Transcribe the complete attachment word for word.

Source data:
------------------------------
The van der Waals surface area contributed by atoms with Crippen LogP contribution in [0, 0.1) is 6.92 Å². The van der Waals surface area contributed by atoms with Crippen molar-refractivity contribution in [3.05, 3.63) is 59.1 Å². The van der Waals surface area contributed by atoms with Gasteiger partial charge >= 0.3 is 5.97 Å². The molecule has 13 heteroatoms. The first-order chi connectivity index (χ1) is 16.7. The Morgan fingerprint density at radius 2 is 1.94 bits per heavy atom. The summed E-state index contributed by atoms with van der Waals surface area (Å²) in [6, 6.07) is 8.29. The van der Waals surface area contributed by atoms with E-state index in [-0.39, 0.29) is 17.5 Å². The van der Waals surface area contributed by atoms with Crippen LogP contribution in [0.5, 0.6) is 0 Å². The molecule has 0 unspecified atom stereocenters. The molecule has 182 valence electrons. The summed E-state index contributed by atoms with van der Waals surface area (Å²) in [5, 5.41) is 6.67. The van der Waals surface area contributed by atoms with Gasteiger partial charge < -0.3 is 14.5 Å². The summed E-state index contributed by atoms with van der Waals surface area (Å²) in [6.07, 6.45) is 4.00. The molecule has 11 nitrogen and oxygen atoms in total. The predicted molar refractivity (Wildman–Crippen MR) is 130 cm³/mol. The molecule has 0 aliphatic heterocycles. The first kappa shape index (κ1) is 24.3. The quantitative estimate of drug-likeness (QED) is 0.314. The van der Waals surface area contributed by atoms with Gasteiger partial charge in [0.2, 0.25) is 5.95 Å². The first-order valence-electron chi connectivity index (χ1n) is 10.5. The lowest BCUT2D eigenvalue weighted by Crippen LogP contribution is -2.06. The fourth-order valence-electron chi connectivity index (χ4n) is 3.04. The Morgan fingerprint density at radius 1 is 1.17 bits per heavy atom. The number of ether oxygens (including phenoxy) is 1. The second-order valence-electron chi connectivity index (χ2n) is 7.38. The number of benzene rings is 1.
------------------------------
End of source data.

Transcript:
The van der Waals surface area contributed by atoms with Crippen LogP contribution in [0, 0.1) is 6.92 Å². The van der Waals surface area contributed by atoms with Crippen molar-refractivity contribution in [3.05, 3.63) is 59.1 Å². The van der Waals surface area contributed by atoms with Gasteiger partial charge >= 0.3 is 5.97 Å². The molecule has 13 heteroatoms. The first-order chi connectivity index (χ1) is 16.7. The Morgan fingerprint density at radius 2 is 1.94 bits per heavy atom. The summed E-state index contributed by atoms with van der Waals surface area (Å²) in [6, 6.07) is 8.29. The van der Waals surface area contributed by atoms with E-state index in [-0.39, 0.29) is 17.5 Å². The van der Waals surface area contributed by atoms with Crippen LogP contribution in [0.5, 0.6) is 0 Å². The molecule has 0 unspecified atom stereocenters. The molecule has 182 valence electrons. The summed E-state index contributed by atoms with van der Waals surface area (Å²) in [5, 5.41) is 6.67. The van der Waals surface area contributed by atoms with Gasteiger partial charge < -0.3 is 14.5 Å². The summed E-state index contributed by atoms with van der Waals surface area (Å²) in [6.07, 6.45) is 4.00. The molecule has 11 nitrogen and oxygen atoms in total. The predicted molar refractivity (Wildman–Crippen MR) is 130 cm³/mol. The molecule has 0 aliphatic heterocycles. The first kappa shape index (κ1) is 24.3. The quantitative estimate of drug-likeness (QED) is 0.314. The van der Waals surface area contributed by atoms with Gasteiger partial charge in [0.2, 0.25) is 5.95 Å². The first-order valence-electron chi connectivity index (χ1n) is 10.5. The lowest BCUT2D eigenvalue weighted by Crippen LogP contribution is -2.06. The fourth-order valence-electron chi connectivity index (χ4n) is 3.04. The Morgan fingerprint density at radius 1 is 1.17 bits per heavy atom. The number of ether oxygens (including phenoxy) is 1. The second-order valence-electron chi connectivity index (χ2n) is 7.38. The number of benzene rings is 1.